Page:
*though I did do some Easter-closure-induced panic buying at Moore Wilson’s that was probably wholly unnecessary.

**For whatever reason I’ve set myself this challenge of not eating out this month (you can read all about it here!) and so far it’s been a bit of a challenge, but mostly okay.

BANANA SMOOTHIE WITH MAPLE SYRUP & NUTMEG

(adapted slightly from this book*) 

1 banana
2 egg yolks**
1 tbsp coconut oil
3/4 cup plain unsweetened yoghurt
1/2 cup buttermilk
4 tbsp maple syrup
freshly grated nutmeg, to taste
a handful of ice

Chuck everything in a blender*** and blend until smooth. Taste, adjust spices/sweetness to taste, pour and serve. Makes enough for two tallish glasses.

*It’s by Sally Fallon Morell, who recently gave a series of talks in New Zealand – rather interesting stuff about the benefits of raw milk and butter and that sort of thing.

**Fresh is good. Now if you’re a bit squeamish about the egg yolk you can leave it out, but if you’re at all the type of person who eats raw cake batter or sneaks spoonfuls of custard before you’ve cooked it or if you like eggnog or, heck, I dunno, if you like your smoothies a little bit richer and, well, smoother, and if you want that little extra protein to keep you going for longer, just do it. Trust me. I was uncertain about it at first, but it really is delicious, and as long as your eggs are from a good source and they’re reasonably fresh you’ll be fine.

***I find it helps if you have the ice towards the bottom of the blender (put it in first!).

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hot milk, honey + nutmeg (the best hot drink, hands down)

In autumn, drinks, gluten free, winter on 24 July, 2011 at 10:09 am

If you’re reading this in Wellington (or, well, most of New Zealand) you’ll know why I’m posting this today. This weekend has been disgustingly miserable, cold and blustery and wet, and I made the big mistake yesterday of leaving the house. On foot. I had a raincoat on, not that it made much difference: I was completely soggy from mid-thigh down, and damp everywhere else. My usually waterproof handbag had a little puddle of water inside. By the time I got back home I was exhausted, shivering, chilled to the bone in a way I haven’t been in a long time. So: to the rescue, only the best hot drink there is.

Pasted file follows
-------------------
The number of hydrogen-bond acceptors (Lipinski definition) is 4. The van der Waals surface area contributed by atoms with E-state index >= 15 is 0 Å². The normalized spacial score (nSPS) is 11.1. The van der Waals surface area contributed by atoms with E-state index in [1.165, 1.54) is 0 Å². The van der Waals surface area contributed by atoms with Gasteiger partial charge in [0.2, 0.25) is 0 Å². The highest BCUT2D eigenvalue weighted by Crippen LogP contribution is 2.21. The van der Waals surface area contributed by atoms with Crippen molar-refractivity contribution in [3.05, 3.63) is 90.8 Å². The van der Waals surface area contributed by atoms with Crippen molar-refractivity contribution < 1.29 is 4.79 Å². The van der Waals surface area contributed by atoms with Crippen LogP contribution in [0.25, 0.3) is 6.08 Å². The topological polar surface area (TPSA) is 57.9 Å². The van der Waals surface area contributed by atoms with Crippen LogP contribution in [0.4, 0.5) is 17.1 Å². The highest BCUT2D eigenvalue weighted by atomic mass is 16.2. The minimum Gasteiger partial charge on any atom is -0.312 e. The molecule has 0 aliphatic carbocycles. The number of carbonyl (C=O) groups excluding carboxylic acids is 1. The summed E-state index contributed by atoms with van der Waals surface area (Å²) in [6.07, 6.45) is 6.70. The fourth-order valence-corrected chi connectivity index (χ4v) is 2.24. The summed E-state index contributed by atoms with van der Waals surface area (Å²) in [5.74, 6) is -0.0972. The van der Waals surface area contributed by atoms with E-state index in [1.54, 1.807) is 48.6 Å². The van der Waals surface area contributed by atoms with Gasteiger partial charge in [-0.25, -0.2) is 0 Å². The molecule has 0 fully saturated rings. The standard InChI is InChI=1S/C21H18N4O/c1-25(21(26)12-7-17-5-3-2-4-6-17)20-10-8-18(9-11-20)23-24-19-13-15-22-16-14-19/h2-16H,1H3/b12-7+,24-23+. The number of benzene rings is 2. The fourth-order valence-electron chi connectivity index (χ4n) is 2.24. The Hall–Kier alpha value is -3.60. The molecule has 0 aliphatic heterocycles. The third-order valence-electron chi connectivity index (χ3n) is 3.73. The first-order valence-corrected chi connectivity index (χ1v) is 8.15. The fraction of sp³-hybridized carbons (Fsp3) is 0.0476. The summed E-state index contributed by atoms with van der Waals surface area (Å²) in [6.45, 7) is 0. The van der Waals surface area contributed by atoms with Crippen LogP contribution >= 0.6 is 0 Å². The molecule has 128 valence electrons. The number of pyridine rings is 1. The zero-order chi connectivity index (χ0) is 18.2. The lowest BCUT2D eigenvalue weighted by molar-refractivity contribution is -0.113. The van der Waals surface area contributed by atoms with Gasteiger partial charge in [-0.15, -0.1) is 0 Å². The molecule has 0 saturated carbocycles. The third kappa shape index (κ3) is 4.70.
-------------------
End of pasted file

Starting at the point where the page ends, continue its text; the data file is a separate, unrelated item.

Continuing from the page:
This drink comes by way of a dear friend and former flatmate who worked at Deliaro what feels like an age ago. It was our first year flatting, in what might have possibly been The Coldest Flat in Wellington (tied, of course, with most other cheap student flats in Aro Valley and Kelburn, I’m sure) where wind blew through cracks in the floorboards in the lounge and bottles of olive oil would start to solidify in the cupboards. I’m not making this up, though admittedly the drafty lounge floor was partly our own doing: it took us a long time, maybe until the second winter, to finally decide it might be a good idea to move the rug the landlord gave us to put in the lounge into the lounge. (But I mean, it clashed with the grass-green lounge walls, the colour we’d picked out when we moved in and the landlord said he’d have the lounge repainted. Sheesh. Nineteen.)

When winter rolled around and we all went and bought heaters for our rooms and then got our first $1000 power bill and then quickly banished all the heaters to underneath the unused dining table that sat next to Fridge No. 2, which always leaked unpleasant odours, we mostly abandoned the cold, drafty lounge. Or at least the way I remember it. In any case, I never spent much time in there that winter.